For security breaches or incidents involving information technology systems or relating to Commonwealth records and information, use TECHNOLOGY & INFORMATION MANAGEMENT.
For security breaches or incidents relating to moveable assets (eg vehicle theft), use ASSET MANAGEMENT.
For disciplinary action resulting from a breach involving APS employees, use PERSONNEL MANAGEMENT.]
[For inspections to identify the type of contamination and removal of contamination, use class 62665.]
Retain as national archives
[For work health and safety related routine inspections and management of hazardous substances in the workplace, including routine inspections of asbestos material and monitoring of airborne contaminants, use WORK HEALTH AND SAFETY.
For construction site inspections of works commissioned by the agency, use classes 62664 and 62668.]
[For restoring and rehabilitating land contaminated by hazardous substances (following the removal and disposal of those substances), use class 62664.]
Destroy 75 years after last action, or transfer copies to new owner if sold before this date (see Application Note 10 of this authority for advice on the transfer of Commonwealth records.)
Records documenting removal, storage and disposal of hazardous waste (eg chemicals from laboratories and pesticides).
[For the removal of non-toxic waste from properties, use class 62671.]
Destroy 30 years after action completed
[For the compulsory acquisition of properties, use classes 62664 and 62668.
For legal advice and any litigation resulting from compulsory acquisition of property, use LEGAL SERVICES.
For insurance claims for damages to and/or loss of property, use class 62671.]
[For reporting on properties of national significance, use class 62664.
For agency reports to the portfolio Minister or Cabinet relating to acquisition, construction, renovation, maintenance or restoration projects for properties without national significance, use EXTERNAL RELATIONS.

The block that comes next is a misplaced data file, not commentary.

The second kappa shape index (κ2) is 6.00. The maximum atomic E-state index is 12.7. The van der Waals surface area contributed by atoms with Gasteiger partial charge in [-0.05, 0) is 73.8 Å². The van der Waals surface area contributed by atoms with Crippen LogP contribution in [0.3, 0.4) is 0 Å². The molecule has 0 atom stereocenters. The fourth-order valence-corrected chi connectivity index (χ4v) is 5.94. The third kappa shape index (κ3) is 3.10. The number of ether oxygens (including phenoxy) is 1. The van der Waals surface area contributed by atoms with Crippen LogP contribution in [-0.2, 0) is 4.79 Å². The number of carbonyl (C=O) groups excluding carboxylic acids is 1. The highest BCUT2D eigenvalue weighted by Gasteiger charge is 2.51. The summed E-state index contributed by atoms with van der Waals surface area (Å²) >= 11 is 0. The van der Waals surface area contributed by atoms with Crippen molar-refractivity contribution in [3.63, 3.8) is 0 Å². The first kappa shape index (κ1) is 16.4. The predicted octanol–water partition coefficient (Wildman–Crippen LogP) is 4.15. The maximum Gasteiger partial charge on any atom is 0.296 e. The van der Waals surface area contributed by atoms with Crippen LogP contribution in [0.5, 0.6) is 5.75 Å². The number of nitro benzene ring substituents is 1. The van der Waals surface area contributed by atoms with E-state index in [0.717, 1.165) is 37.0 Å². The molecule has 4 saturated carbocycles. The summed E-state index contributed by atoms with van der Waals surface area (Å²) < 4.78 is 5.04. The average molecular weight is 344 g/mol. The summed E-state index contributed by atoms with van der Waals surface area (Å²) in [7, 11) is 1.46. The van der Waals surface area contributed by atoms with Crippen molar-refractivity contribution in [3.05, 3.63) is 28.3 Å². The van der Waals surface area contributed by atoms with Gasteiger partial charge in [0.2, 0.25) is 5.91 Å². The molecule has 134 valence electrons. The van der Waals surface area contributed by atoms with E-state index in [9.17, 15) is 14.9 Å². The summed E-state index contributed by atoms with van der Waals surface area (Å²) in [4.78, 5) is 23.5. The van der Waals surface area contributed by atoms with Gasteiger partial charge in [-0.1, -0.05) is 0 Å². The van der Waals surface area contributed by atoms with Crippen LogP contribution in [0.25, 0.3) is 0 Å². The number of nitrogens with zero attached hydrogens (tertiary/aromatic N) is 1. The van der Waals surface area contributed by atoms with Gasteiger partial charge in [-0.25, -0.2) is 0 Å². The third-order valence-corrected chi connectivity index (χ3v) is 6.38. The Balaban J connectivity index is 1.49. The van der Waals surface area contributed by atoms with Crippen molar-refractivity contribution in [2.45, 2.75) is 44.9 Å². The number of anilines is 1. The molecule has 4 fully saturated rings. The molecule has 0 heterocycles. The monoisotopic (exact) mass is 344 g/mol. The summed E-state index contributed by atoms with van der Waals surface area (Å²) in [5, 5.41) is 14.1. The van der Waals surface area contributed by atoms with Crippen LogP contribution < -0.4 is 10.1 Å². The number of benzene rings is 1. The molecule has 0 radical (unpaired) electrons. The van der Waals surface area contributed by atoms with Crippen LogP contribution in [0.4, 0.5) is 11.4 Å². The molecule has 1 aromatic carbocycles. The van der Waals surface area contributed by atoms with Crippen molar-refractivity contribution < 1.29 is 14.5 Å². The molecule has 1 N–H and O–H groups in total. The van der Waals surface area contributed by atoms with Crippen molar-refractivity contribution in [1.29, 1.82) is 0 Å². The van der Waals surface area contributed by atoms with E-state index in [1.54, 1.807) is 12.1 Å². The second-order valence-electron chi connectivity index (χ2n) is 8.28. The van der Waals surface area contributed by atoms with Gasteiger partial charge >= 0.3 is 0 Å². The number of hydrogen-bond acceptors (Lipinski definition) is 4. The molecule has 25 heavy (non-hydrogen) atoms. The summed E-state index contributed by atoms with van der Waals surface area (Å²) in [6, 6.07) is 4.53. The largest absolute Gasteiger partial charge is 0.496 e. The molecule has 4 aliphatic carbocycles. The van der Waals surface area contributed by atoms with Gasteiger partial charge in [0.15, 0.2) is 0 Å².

For reporting on general administrative and operational matters associated with the property management function that are not associated with a particular property, use class 62671.]
Destroy 10 years after action completed
[For appeals made against the compulsory acquisition of land, use class 62667.
For Deeds and Certificates of Title for property, use class 62669.
For leasing of properties without national significance, use class 62671.]
[For ongoing routine upkeep, repair and maintenance of properties, not involving hazardous materials, use class 62671.]
[For records relating to the restoration and rehabilitation of land contaminated by hazardous substances, use class 62664.]
[For the installation of cabling from the wall socket to the device and configuration of network hubs, use TECHNOLOGY AND INFORMATION MANAGEMENT.]
[For the acquisition, management and disposal of properties of national significance, use class 62664.
For agency submissions to the portfolio Minister or Cabinet relating to acquisition, construction, renovation, maintenance or restoration projects for properties without national significance, use EXTERNAL RELATIONS.]
Destroy 10 years after property is disposed of, or transfer to new owner or lessee if required (see Application Note 10 of this authority for advice on the transfer of Commonwealth records.)
Deeds and certificates of title for property owned by the agency.
[For the acquisition and disposal of properties of national significance, use class 62664.
For the acquisition and disposal of buildings without national significance, including compulsory acquisition, use class 62671.]
Transfer to new owner when property is disposed of (see Application Note 10 of this authority for advice on the transfer of Commonwealth records.)
[For the successful leasing and leasing-out of properties, use classes 62664 and 62671.]
[For registers of lost property and procedures and protocols supporting the management of lost property, use class 62671.]
[For final versions of agency procedures supporting the property management function, use classes 62671]
Destroy 3 years after action completed
Destroy 7 years after action completed